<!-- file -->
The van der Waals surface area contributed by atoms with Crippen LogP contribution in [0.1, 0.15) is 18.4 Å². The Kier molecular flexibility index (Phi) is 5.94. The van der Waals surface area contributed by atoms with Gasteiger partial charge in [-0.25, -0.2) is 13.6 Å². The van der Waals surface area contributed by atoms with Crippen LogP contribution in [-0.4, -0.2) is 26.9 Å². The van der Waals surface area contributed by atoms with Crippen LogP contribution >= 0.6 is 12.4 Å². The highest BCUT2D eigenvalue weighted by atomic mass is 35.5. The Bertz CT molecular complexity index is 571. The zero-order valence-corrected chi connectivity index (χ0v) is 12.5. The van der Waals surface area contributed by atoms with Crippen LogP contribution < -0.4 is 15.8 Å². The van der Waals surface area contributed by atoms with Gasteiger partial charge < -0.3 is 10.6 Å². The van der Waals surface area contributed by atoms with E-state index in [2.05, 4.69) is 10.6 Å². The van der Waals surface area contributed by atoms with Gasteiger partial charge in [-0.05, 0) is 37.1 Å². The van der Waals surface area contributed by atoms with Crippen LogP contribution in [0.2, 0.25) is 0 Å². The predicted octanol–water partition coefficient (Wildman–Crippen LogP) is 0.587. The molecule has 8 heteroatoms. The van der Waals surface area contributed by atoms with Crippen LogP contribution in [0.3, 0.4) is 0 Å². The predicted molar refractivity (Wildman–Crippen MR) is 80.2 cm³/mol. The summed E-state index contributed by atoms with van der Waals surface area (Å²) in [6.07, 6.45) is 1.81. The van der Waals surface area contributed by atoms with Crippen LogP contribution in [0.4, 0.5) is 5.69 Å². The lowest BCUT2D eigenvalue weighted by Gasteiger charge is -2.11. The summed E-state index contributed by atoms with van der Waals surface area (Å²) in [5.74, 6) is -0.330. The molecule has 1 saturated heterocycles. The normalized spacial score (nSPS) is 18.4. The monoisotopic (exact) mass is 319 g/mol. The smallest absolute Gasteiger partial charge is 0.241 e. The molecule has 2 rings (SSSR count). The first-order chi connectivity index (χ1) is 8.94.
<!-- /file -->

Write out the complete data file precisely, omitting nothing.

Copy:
The van der Waals surface area contributed by atoms with Crippen LogP contribution in [0.1, 0.15) is 18.4 Å². The Kier molecular flexibility index (Phi) is 5.94. The van der Waals surface area contributed by atoms with Gasteiger partial charge in [-0.25, -0.2) is 13.6 Å². The van der Waals surface area contributed by atoms with Crippen LogP contribution in [-0.4, -0.2) is 26.9 Å². The van der Waals surface area contributed by atoms with Crippen LogP contribution >= 0.6 is 12.4 Å². The highest BCUT2D eigenvalue weighted by atomic mass is 35.5. The Bertz CT molecular complexity index is 571. The zero-order valence-corrected chi connectivity index (χ0v) is 12.5. The van der Waals surface area contributed by atoms with Crippen LogP contribution < -0.4 is 15.8 Å². The van der Waals surface area contributed by atoms with Gasteiger partial charge < -0.3 is 10.6 Å². The van der Waals surface area contributed by atoms with E-state index in [2.05, 4.69) is 10.6 Å². The van der Waals surface area contributed by atoms with Gasteiger partial charge in [-0.05, 0) is 37.1 Å². The van der Waals surface area contributed by atoms with Crippen LogP contribution in [0.2, 0.25) is 0 Å². The predicted octanol–water partition coefficient (Wildman–Crippen LogP) is 0.587. The molecule has 8 heteroatoms. The van der Waals surface area contributed by atoms with Crippen LogP contribution in [0.3, 0.4) is 0 Å². The predicted molar refractivity (Wildman–Crippen MR) is 80.2 cm³/mol. The summed E-state index contributed by atoms with van der Waals surface area (Å²) in [6.07, 6.45) is 1.81. The van der Waals surface area contributed by atoms with Crippen LogP contribution in [0.4, 0.5) is 5.69 Å². The lowest BCUT2D eigenvalue weighted by Gasteiger charge is -2.11. The summed E-state index contributed by atoms with van der Waals surface area (Å²) in [5.74, 6) is -0.330. The molecule has 1 saturated heterocycles. The normalized spacial score (nSPS) is 18.4. The monoisotopic (exact) mass is 319 g/mol. The smallest absolute Gasteiger partial charge is 0.241 e. The molecule has 2 rings (SSSR count). The first-order chi connectivity index (χ1) is 8.94.